I had actually been planning on writing a blog for the first time in ages this week. I’ve been back into regular exercise for about 5-6 weeks, and in my mind I had a few angles to approach a new blog post from:
- The fact that my running (and therefore my attempt at beating my 5k PB) has been binned
- The fact that I’m instead doing some high intensity interval training at a silly time of day as a replacement
- Or that instead of my own 2 feet, I’m now looking at 2 wheels as my escape route from the dark corners of my annoying little brain.
After a few attempts at starting it, I wasn’t sure if I could be bothered. and then today I saw the front pages of numerous newspapers, reporting on the tragic plane crash in France that killed 150 people. Early indications were that the co-pilot intentionally flew the plane into a mountain and the potential reason behind this was the co-pilot himself had been struggling with depression/mental illness. While none of this is confirmed, the UK press plowed on with their usual gutter approach and reported on the “jilted & depressed killer”. It’ll come as no surprise to any that leading the charge of distasteful headlines was The Sun newspaper. For anyone not from the UK, The Sun newspaper are what we in this island would describe as utter c*nts. Owned by Rupert Murdoch, a morally vacuous repugnant mish-mash of greed, racism and lies distastefully wrapped in human skin as if someone has taken the slops bucket from a liposuction factory and tried to fashion a Mr Burns doll out of it. The Sun’s headline was “Madman in the Cockpit“. This headline made me want to scream. but I was in the office when I saw the paper on someone’s desk so I thought better of it. I also wanted to strangle the person who’d bought the paper for validating the thoughts of the f**kwits that wrote the thing, but again that sort of thing is frowned upon here in this global bank’s headquarters. It did confirm to me, however, that I should write a blog entry this week.
As I type this, it’s still unclear the motives of the co pilot. But if he was indeed suffering from depression, then it’s clearly an extreme case. For someone to end his life (& that of many others) in that way, rather than find help or an alternative solution to whatever his issues are/were is beyond tragic.
What is it about his form of illness that makes a person so desperate, so unhappy, but yet still put so much effort into seeming ‘normal’ to the outside world? To have such crushingly negative thoughts, but smile and nod their way through each day to those around them? “How on earth was he allowed to Fly?” Screamed the Daily Mail headline. Not “Why on earth did no-body help him?”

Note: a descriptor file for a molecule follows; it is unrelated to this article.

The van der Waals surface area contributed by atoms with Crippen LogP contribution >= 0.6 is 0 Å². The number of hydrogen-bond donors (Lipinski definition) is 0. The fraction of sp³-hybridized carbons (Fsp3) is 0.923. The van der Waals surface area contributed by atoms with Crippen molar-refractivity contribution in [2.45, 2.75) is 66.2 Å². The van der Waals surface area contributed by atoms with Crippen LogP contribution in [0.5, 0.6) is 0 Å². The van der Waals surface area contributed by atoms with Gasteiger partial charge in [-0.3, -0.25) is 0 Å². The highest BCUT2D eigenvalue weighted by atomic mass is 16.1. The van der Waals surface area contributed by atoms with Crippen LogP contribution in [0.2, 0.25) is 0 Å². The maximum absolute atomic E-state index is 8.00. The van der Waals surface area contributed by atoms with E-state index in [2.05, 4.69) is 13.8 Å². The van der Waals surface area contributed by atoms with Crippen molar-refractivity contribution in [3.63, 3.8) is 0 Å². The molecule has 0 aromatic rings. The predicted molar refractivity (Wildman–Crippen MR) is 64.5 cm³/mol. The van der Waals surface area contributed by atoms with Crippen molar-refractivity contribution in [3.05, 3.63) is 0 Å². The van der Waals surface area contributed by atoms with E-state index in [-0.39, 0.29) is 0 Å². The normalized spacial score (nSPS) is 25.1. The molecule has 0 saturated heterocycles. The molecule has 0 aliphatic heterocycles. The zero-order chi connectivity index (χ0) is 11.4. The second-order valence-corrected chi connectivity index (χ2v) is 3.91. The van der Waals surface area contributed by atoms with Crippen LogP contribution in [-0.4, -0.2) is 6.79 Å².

Could it be the general attitude of society, fuelled by truthless rags like The Sun, portraying mental illness as a taboo, a form of human weakness, that makes sufferers want to internalise their strife?
What if you were at your wits end? You had somehow plucked up the courage to talk to your partner, brother, parent or even a doctor, and you picked up The Sun this morning? Confidence already at a low ebb you find that the world is describing a fellow sufferer of your illness as a ‘madman’. Still feel like opening up?
The damage today’s headlines could do to so many other lives is massive. But a few more solitary suicides won’t matter to the tabloids. Not worth mentioning if it’s not part of a bigger tragedy that they can splash across their front page.
Clarke Carlisle was in the news this week also. An ex-professional footballer who recently stepped in front of a lorry as a result of his depression, almost killing him, he was helping launch The Mental Health Charter for Sport and Recreation aimed at raising awareness for sports stars suffering from mental illness. He has been refreshingly honest about his struggles and one thing he said this week made me really applaud him. He said that he wasn’t ashamed that he had tried to commit suicide. He simply recognised that he was incredibly ill at the time, and that he now recognised that and thanks to a host of people supporting him, he now had acquired tools to help him deal with his illness from here onwards.
I find it so disheartening that in a week were a person in the public arena, said so many positive things to try and break down the stigma of depression & mental illness, this message has been drowned by the tabloid coverage of the plane crash and instead we are left with the image of the ‘jilted madman’ who became a killer.
I don’t profess to have been affected anywhere near as bad as the cases above, but I still recognise how easy it can be to become lost in a downward spiral, where even the smallest things have the biggest consequence. The worst part of this is the constant battle between wanting someone to help you out, but trying desperately to seem as if you don’t need any help. It’s an exhausting effort and it’s impossible to describe unless you’ve been there, and I wouldn’t wish it on anyone. I was lucky enough to be able to break the barrier and speak up, and the support I had ever since from friends, family, our GP and even followers of this blog has been amazing. So many more folk would benefit massively from the backing they need if they could just bring themselves to acknowledge their illness to someone.
150 lives needlessly lost. But the number affected by the UK press & their disgraceful slant on this story will never be known and that to me is the real tragedy.